On Rhoda Island, now the site of the Al-Manyal Palace museum and gardens, Taylor was distressed to see the state of ‘an artificial grotto lined with shells, many of which have been broken off and carried away by ridiculous tourists’. This was the first example of a running theme of the journal: damage done to Egypt by visitors.

There is no limit to human silliness, as I have wisely concluded, after seeing Pompey’s Pillar disfigured by “Isaac Jones” (or some equally classic name), in capitals of black paint, a yard long, and finding “Jenny Lind” equally prominent on the topmost stone of the great Pyramid. (Of course, the enthusiastic artist chiselled his own name beside hers.) A mallet and chisel are often to be found in the outfits of English and American travellers, and to judge from the frequency of certain names, and the pains bestowed upon their inscription, the owners must have spent the most of their time in Upper Egypt, in leaving records of their vulgar vanity.

Before visiting the Pyramids, Taylor began to make preparations for the next leg of the journey up the Nile. It was important to leave soon, in order to avoid travelling during the hottest part of the summer and being caught in the rainy season in Khartoum, ‘which is very unhealthy for strangers’. Taylor’s German friend agreed to join him on the trip as far as Aswan, although he had originally intended to go no further than Cairo. They managed to secure the use of a dahabiyeh, a barge-like passenger boat, for a reasonable price, despite the boat-keepers starting to cash in on the increasing numbers of visitors to Egypt. Taylor also needed a dragoman to guide him, and was spoilt for choice, with a ‘swarm’ of dragomen in Cairo. It was an important decision, because the dragoman would be accompanying him for the rest of the journey, and needed to be capable of protecting him from danger, and have the necessary knowledge and experience to guide him on his route.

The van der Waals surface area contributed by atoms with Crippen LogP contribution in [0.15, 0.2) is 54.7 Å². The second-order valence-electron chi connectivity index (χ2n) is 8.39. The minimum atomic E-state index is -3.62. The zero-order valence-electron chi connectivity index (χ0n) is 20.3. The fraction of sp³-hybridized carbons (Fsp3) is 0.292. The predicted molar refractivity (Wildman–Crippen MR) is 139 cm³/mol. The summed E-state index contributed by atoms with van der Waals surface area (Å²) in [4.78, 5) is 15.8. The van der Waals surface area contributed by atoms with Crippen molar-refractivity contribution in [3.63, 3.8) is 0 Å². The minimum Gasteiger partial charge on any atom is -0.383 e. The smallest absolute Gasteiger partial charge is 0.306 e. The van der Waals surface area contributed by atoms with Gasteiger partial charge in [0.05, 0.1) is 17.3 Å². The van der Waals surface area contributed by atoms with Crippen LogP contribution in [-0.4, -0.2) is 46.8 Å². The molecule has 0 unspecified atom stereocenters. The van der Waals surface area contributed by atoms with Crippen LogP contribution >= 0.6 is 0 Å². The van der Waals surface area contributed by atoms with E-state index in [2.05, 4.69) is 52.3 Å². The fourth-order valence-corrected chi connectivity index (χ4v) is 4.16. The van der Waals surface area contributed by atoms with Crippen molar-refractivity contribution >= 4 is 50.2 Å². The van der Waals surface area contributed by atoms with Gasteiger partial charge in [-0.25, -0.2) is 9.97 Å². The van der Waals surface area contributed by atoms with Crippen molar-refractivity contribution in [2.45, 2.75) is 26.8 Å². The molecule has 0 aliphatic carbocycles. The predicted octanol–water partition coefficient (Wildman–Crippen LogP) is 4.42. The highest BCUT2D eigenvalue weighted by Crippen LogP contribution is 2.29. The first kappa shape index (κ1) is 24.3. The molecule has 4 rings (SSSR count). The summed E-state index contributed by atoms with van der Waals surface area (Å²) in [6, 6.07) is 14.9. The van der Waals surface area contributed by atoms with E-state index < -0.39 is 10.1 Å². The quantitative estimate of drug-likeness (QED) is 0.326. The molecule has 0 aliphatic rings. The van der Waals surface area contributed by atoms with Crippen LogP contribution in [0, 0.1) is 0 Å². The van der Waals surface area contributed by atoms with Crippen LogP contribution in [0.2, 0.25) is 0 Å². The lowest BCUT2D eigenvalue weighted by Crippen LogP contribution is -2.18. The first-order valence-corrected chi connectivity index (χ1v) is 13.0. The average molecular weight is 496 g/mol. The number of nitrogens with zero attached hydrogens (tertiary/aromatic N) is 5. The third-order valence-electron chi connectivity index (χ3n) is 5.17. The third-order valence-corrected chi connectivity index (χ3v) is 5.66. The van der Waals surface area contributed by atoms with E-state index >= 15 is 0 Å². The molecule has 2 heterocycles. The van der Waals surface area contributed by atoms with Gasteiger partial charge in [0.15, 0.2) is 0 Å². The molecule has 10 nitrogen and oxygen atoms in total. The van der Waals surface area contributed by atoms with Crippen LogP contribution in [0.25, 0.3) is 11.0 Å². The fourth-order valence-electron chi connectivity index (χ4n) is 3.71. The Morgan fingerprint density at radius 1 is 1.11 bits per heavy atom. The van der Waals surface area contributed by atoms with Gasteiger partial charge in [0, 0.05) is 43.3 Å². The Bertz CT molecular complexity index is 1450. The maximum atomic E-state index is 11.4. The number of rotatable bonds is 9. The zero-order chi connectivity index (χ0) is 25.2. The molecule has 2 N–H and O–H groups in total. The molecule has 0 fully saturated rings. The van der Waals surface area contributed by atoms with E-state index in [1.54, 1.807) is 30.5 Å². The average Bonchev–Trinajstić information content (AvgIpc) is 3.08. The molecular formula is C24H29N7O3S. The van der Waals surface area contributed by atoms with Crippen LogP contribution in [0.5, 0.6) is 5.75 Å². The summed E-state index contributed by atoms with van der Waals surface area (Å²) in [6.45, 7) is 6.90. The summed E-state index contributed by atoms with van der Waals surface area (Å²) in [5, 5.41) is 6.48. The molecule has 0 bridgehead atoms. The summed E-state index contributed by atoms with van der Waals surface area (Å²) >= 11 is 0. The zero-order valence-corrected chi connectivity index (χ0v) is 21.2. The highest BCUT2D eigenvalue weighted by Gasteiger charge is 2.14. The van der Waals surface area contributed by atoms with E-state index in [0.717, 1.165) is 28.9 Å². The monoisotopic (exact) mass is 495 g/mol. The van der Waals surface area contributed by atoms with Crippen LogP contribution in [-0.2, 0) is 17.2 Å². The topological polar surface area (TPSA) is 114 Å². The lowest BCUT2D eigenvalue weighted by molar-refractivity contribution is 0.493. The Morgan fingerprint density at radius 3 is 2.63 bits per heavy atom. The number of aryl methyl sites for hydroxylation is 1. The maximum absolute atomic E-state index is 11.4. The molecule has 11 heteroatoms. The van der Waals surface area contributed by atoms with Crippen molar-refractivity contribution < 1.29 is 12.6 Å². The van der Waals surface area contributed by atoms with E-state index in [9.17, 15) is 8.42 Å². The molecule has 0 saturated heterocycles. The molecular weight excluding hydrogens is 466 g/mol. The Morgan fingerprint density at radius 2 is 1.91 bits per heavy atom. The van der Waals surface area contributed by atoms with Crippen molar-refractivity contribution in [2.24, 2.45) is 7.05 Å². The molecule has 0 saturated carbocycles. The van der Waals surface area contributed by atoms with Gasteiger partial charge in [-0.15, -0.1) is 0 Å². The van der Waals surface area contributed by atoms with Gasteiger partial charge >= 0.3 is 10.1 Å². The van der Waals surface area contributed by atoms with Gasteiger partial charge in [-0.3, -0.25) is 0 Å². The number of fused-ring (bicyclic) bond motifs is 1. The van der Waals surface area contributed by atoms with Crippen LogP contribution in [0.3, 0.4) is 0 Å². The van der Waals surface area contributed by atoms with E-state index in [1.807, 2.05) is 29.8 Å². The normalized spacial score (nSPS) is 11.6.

I endeavored to find one who had already made the journey, but of all who presented themselves, only two had been farther than the second Cataract. One of these was a Nubian, who had made a trip with the Sennaar merchants, as far as Shendy, in Ethiopia ; but he had a sinister, treacherous face, and I refused him at once. The other was an old man, named Suleyman Ali, who had been for three years a servant of Champollion, whose certificate of his faithfulness and honesty he produced.

He had been three years in Sennaar, and in addition to Italian, (the only Frank tongue he knew), spoke several Ethiopian dialects. He was a fine, venerable figure, with an honest face, and I had almost decided to take him, when I learned that he was in feeble health and would scarcely be able to endure the hardships of the journey. I finally made choice of a dark Egyptian, born in the valley of Thebes. He was called Achmet el Saidi, or Achmet of Upper Egypt, and when a boy had been for several years a servant in the house of the English Consul at Alexandria. He spoke English fluently, as well as a little Italian and Turkish. I was first attracted to him by his bold, manly face, and finding that his recommendations were excellent, and that he had sufficient spirit, courage and address to serve us both in case of peril, I engaged him, notwithstanding he had never travelled beyond Wadi Haifa (the Second Cataract). I judged, however, that I was quite as familiar with the geography of Central Africa as any dragoman I could procure, and that, in any case, I should find it best to form my own plans and choose my own paths.

Attempting to find about the costs involved in journeying so far into the heart of Africa, Taylor was simply informed by everyone he asked that the ‘expenses were vast’, and that ‘the sum I took would prove insufficient and that I should certainly become involved in great difficulties and embarrassments.’ He was also warned of the dangers of travelling to the ‘utmost verge of the world.’

Even Achmet, although he showed no signs of fear, and did not hesitate to accompany me, informed his family and friends that we were going no further than Wadi Haifa, for he said they would certainly detain him by force, should they learn the truth.

Undaunted, Taylor purchased the food and supplies he calculated necessary for the journey for a few thousand piastres, several thousand dollars in today’s money. He would also need to buy a certain amount of food en route along the Nile, although it was important to have plenty of provisions. Although it would not be difficult to find sources of food to purchase from towns and villages along the Nile, the produce on offer would not always be to Western tastes. In one village, for example, Taylor went in search of some fresh butter: